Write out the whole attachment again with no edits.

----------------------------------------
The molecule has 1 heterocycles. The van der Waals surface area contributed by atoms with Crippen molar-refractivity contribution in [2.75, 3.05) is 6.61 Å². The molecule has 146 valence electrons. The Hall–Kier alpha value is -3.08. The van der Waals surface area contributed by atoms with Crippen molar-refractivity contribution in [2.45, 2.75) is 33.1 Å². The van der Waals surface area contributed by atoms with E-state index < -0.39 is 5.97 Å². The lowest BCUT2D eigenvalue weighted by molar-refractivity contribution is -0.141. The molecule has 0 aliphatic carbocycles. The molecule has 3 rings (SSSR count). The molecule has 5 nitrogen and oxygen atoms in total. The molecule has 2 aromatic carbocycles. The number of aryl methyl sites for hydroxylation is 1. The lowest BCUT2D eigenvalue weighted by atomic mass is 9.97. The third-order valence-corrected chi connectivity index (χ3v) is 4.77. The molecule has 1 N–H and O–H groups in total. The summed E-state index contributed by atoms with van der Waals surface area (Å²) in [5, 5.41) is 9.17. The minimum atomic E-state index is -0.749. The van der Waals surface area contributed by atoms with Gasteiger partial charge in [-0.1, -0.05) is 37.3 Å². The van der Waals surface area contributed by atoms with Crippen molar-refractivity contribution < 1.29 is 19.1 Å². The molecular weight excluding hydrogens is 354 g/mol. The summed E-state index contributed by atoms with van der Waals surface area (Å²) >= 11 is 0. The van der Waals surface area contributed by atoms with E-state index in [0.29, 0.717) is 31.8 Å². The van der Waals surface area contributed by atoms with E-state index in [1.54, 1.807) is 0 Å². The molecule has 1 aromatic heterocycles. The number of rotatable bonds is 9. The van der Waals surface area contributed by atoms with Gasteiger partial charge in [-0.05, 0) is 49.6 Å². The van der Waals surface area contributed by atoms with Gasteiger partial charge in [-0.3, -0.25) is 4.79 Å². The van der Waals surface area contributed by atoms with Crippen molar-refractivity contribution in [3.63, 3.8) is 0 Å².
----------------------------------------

The molecule has 1 heterocycles. The van der Waals surface area contributed by atoms with Crippen molar-refractivity contribution in [2.75, 3.05) is 6.61 Å². The molecule has 146 valence electrons. The Hall–Kier alpha value is -3.08. The van der Waals surface area contributed by atoms with Crippen molar-refractivity contribution in [2.45, 2.75) is 33.1 Å². The van der Waals surface area contributed by atoms with E-state index < -0.39 is 5.97 Å². The lowest BCUT2D eigenvalue weighted by molar-refractivity contribution is -0.141. The molecule has 0 aliphatic carbocycles. The molecule has 3 rings (SSSR count). The molecule has 5 nitrogen and oxygen atoms in total. The molecule has 2 aromatic carbocycles. The number of aryl methyl sites for hydroxylation is 1. The lowest BCUT2D eigenvalue weighted by atomic mass is 9.97. The third-order valence-corrected chi connectivity index (χ3v) is 4.77. The molecule has 1 N–H and O–H groups in total. The summed E-state index contributed by atoms with van der Waals surface area (Å²) in [5, 5.41) is 9.17. The minimum atomic E-state index is -0.749. The van der Waals surface area contributed by atoms with Gasteiger partial charge in [-0.1, -0.05) is 37.3 Å². The van der Waals surface area contributed by atoms with Crippen molar-refractivity contribution < 1.29 is 19.1 Å². The molecular weight excluding hydrogens is 354 g/mol. The summed E-state index contributed by atoms with van der Waals surface area (Å²) >= 11 is 0. The van der Waals surface area contributed by atoms with E-state index in [0.29, 0.717) is 31.8 Å². The van der Waals surface area contributed by atoms with E-state index in [1.54, 1.807) is 0 Å². The molecule has 1 aromatic heterocycles. The number of rotatable bonds is 9. The van der Waals surface area contributed by atoms with Gasteiger partial charge in [-0.05, 0) is 49.6 Å². The van der Waals surface area contributed by atoms with Gasteiger partial charge in [-0.3, -0.25) is 4.79 Å². The van der Waals surface area contributed by atoms with Crippen molar-refractivity contribution in [3.63, 3.8) is 0 Å².